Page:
Annihilation is the story of a group of four women investigating an apparently post-apocalyptic part of the world, Area X. It is an expanse of wildness, separated it seems from the rest of world by a man-made border. The area may once have been populated but now the natural and supernatural world is taking it over, it’s history never fully explained.
There have been 11 previous excursions into Area X, to get information we think, although the purpose of the excursions isn’t entirely clear. It’s clear that for at least the last two, if not more, many people died whilst there or made it back but their psyche was shot afterwards.
We experience the 12th expedition through narration by a female biologist who goes into Area X with a psychologist (who has powers of hypnosis), a surveyor and an anthropologist (we never know their names). She signed up for the expedition it transpires, in part because she’s a biologist who’s fascinated by the wildness of nature, and in part because her husband was on the 11th expedition and came back as a shell.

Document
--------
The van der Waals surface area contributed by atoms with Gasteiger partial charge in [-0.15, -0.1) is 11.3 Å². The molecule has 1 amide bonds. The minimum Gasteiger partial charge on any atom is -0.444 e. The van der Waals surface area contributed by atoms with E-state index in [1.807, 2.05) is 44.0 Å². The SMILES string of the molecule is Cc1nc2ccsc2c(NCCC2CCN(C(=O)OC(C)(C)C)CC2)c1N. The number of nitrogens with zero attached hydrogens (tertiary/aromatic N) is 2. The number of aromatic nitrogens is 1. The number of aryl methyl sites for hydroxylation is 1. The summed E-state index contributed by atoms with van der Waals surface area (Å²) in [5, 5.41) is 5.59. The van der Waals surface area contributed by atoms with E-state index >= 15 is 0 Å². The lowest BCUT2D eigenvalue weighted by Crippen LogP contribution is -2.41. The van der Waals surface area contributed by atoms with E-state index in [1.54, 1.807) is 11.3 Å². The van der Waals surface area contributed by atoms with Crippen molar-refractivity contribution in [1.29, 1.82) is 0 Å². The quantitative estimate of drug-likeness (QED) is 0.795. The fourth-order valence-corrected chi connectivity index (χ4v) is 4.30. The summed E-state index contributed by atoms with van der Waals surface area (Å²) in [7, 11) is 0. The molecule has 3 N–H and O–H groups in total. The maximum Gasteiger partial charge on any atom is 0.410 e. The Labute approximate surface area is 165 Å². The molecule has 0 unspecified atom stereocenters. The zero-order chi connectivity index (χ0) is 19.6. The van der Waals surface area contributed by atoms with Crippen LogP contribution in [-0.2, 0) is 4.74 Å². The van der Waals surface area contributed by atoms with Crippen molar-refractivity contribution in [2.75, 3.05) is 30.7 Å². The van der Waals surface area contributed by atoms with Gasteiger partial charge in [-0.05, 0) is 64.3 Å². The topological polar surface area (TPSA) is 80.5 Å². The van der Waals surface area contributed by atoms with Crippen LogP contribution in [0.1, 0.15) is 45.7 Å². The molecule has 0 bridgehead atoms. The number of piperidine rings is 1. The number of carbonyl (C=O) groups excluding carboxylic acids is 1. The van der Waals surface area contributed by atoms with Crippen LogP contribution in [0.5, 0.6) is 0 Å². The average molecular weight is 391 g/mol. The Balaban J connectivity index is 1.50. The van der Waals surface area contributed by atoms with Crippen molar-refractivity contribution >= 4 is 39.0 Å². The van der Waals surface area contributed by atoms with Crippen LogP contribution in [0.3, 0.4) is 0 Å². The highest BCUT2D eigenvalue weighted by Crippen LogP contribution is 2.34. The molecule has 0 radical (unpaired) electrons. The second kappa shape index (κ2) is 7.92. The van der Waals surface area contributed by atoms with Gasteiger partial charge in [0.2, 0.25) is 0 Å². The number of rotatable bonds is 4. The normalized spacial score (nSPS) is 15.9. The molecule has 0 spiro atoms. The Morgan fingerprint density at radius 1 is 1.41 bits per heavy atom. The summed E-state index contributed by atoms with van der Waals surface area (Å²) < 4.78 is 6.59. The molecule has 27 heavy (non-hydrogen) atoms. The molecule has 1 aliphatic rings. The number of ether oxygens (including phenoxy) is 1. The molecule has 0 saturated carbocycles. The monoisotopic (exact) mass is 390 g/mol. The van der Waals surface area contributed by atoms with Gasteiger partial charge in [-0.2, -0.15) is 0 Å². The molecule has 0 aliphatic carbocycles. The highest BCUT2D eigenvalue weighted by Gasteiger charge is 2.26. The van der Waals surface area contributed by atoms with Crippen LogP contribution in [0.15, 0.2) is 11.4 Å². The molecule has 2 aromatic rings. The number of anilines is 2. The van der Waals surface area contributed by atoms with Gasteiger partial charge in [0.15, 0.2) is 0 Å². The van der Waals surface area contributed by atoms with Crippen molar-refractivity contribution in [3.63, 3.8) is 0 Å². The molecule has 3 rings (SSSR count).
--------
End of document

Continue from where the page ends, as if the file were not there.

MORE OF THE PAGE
Nature abounds in the abandoned Area X, but beyond the lush wildness it has two significant features – an obscure tower or tunnel, and a lighthouse.
The tunnel is the source of much fascination for the biologist, and they begin exploring it at once. They discover it continues for a long way down and, intriguingly, appears to be an organism – alive, growing, pulsating – with organically growing writing along the walls. In reviews of Annihilation there are frequent references to Lovecraft, Ballard and Poe, and you can see these influences in this mysterious supernatural being.
After things start to go very wrong in the tunnel, the biologist makes her way to the lighthouse where she finds the psychologist and an archive of the previous expeditions’ notes, including her husband’s.
It’s hard to talk about the plot, as the core of Annihilation is less plot and more atmosphere – a disturbing build of tension and uncertainty about the biologist’s co-workers, the secrets behind Area X and most of all the terrifying and uncanny unknown at work in the tunnel and beyond.
And equally interesting, Annihilation is also an excellent character study of the biologist – a woman captivated by nature not people, who longed to sit by a pond and observe, and who struggled in a relationship for years with a man who was extroverted and craved company.